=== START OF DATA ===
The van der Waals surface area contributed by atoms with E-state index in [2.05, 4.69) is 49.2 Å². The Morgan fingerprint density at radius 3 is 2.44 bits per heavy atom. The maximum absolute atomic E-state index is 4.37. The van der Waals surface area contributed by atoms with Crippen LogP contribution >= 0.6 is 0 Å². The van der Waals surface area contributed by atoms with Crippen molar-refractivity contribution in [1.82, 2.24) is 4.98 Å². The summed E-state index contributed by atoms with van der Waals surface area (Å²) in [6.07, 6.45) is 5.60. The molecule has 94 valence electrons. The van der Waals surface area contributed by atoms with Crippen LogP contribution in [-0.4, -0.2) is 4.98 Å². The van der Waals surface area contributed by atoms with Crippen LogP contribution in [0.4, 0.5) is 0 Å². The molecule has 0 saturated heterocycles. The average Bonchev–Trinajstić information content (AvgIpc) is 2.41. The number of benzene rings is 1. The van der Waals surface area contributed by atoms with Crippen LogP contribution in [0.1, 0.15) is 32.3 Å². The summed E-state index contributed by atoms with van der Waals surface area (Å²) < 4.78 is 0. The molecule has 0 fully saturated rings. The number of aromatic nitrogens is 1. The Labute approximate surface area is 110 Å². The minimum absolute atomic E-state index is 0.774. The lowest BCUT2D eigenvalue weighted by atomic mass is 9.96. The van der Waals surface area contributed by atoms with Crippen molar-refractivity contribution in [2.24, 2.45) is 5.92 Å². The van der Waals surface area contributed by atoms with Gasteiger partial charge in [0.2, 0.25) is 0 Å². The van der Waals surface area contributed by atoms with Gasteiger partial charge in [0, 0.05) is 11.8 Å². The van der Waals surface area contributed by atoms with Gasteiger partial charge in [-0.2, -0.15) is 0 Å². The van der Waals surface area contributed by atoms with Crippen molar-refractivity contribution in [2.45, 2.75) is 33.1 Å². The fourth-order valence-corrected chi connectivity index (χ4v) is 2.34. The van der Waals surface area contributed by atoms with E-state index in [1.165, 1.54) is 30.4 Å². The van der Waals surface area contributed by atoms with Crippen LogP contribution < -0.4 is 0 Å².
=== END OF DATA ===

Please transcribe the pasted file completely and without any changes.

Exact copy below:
The van der Waals surface area contributed by atoms with E-state index in [2.05, 4.69) is 49.2 Å². The Morgan fingerprint density at radius 3 is 2.44 bits per heavy atom. The maximum absolute atomic E-state index is 4.37. The van der Waals surface area contributed by atoms with Crippen LogP contribution >= 0.6 is 0 Å². The van der Waals surface area contributed by atoms with Crippen molar-refractivity contribution in [1.82, 2.24) is 4.98 Å². The summed E-state index contributed by atoms with van der Waals surface area (Å²) in [6.07, 6.45) is 5.60. The molecule has 94 valence electrons. The van der Waals surface area contributed by atoms with Crippen LogP contribution in [-0.4, -0.2) is 4.98 Å². The van der Waals surface area contributed by atoms with Crippen LogP contribution in [0.4, 0.5) is 0 Å². The molecule has 0 saturated heterocycles. The average Bonchev–Trinajstić information content (AvgIpc) is 2.41. The number of benzene rings is 1. The van der Waals surface area contributed by atoms with Crippen LogP contribution in [0.1, 0.15) is 32.3 Å². The summed E-state index contributed by atoms with van der Waals surface area (Å²) < 4.78 is 0. The molecule has 0 fully saturated rings. The number of aromatic nitrogens is 1. The Labute approximate surface area is 110 Å². The minimum absolute atomic E-state index is 0.774. The lowest BCUT2D eigenvalue weighted by atomic mass is 9.96. The van der Waals surface area contributed by atoms with Crippen molar-refractivity contribution in [2.24, 2.45) is 5.92 Å². The van der Waals surface area contributed by atoms with Gasteiger partial charge in [0.2, 0.25) is 0 Å². The van der Waals surface area contributed by atoms with Gasteiger partial charge in [0, 0.05) is 11.8 Å². The van der Waals surface area contributed by atoms with Gasteiger partial charge in [-0.2, -0.15) is 0 Å². The van der Waals surface area contributed by atoms with Crippen molar-refractivity contribution in [2.45, 2.75) is 33.1 Å². The fourth-order valence-corrected chi connectivity index (χ4v) is 2.34. The van der Waals surface area contributed by atoms with E-state index in [1.165, 1.54) is 30.4 Å². The van der Waals surface area contributed by atoms with Crippen LogP contribution < -0.4 is 0 Å².